Racing: Drayson B12/69EV


Drayson Racing Technologies' all-electric B12/69EV racecar is an exciting preview of the sort of tech we can expect when Formula E commences in 2014. We visited their workshop in Oxfordshire to explore the car at first hand and get an idea of what goes into a car that is the first of its kind.


It’s very quiet on the lustrous workshop floor at Drayson Racing Technologies HQ in Oxfordshire. No tools in sight, no doors left ajar, and not even the faintest whiff of oil - just a liveried transporter and two race cars up on chassis stands like some kind of space age gun rack. First is the repeater rifle – an Aston Martin Vantage-based GT2 car powered by second- generation bio-ethanol that the team has successfully raced around the world. The second car has more in common with a railgun – it’s a Le Mans-spec Lola Drayson B12/69EV that’s the ultimate showcase for what an electric car is capable of.

200mph and more than double the power of Tesla's BMW M5-slaying Model S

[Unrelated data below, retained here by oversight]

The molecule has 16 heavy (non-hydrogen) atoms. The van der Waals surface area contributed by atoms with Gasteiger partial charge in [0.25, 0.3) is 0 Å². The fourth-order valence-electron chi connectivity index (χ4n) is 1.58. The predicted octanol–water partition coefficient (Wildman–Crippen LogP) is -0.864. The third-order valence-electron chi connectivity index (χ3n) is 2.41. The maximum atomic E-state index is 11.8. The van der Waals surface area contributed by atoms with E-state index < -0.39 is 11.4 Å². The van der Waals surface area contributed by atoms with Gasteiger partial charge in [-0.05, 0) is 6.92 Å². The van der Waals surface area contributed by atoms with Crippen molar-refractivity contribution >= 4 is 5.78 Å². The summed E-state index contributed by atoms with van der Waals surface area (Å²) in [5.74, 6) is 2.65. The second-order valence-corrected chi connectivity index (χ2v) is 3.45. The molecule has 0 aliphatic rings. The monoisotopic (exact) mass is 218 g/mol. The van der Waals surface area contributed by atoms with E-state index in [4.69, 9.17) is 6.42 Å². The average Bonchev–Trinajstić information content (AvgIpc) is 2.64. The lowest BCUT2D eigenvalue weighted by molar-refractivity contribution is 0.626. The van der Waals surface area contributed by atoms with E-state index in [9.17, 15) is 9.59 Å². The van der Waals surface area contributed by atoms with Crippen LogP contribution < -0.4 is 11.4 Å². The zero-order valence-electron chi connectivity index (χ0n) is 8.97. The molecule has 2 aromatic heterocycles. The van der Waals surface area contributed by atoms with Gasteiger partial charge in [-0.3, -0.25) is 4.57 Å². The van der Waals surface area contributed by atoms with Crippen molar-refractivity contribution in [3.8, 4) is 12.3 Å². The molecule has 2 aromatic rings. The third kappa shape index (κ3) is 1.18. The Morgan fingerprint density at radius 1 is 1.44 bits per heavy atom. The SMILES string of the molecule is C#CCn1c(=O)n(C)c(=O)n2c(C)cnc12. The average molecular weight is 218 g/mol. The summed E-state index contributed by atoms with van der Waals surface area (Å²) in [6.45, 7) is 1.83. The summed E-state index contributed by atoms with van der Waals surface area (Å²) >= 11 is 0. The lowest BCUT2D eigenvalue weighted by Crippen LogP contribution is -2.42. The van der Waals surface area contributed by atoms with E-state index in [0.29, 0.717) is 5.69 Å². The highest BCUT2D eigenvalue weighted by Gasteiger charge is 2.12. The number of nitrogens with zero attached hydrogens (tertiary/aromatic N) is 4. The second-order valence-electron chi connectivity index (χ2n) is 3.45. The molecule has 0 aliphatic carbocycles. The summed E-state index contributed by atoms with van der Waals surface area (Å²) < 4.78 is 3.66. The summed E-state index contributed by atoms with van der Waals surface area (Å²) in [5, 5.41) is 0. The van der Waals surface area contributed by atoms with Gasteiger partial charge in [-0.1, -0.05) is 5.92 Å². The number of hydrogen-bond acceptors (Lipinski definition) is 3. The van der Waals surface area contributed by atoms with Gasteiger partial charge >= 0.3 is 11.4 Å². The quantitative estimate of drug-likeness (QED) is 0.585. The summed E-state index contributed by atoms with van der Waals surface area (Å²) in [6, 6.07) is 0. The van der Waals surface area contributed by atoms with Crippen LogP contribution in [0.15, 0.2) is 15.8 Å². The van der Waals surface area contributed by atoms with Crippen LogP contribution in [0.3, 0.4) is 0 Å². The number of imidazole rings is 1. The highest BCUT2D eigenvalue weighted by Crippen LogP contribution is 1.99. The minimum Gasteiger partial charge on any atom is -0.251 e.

Both look stirring in British Racing Green, but it’s the Lola that we’re here to see. DRT describe the B12/69EV as a technology demonstration platform, and are using the project to get a head start in the expertise of technology that they think is going to be important. Just like the Williams FW14B was an augury for road car technology in the early 1990’s, the B12/69EV incorporates features like wireless charging and uses advanced lithium iron phosphate batteries that can expel charge considerably faster than next door’s Nissan Leaf. It also has the capability to charge those batteries on the move. The project is an ambitious research venture into green motorsport by former Science Minister Lord Paul Drayson and his wife Elspeth, and the B12 is a running test bed for a car that will eventually compete in Formula E, the electric equivalent of Formula One that’s due to commence in 2014. Put simply, the B12 is a tangible illustration of what the future of motorsport could look like, and with under-track inductive charging, even the 24 Hours of Le Mans could be electric in twenty years time.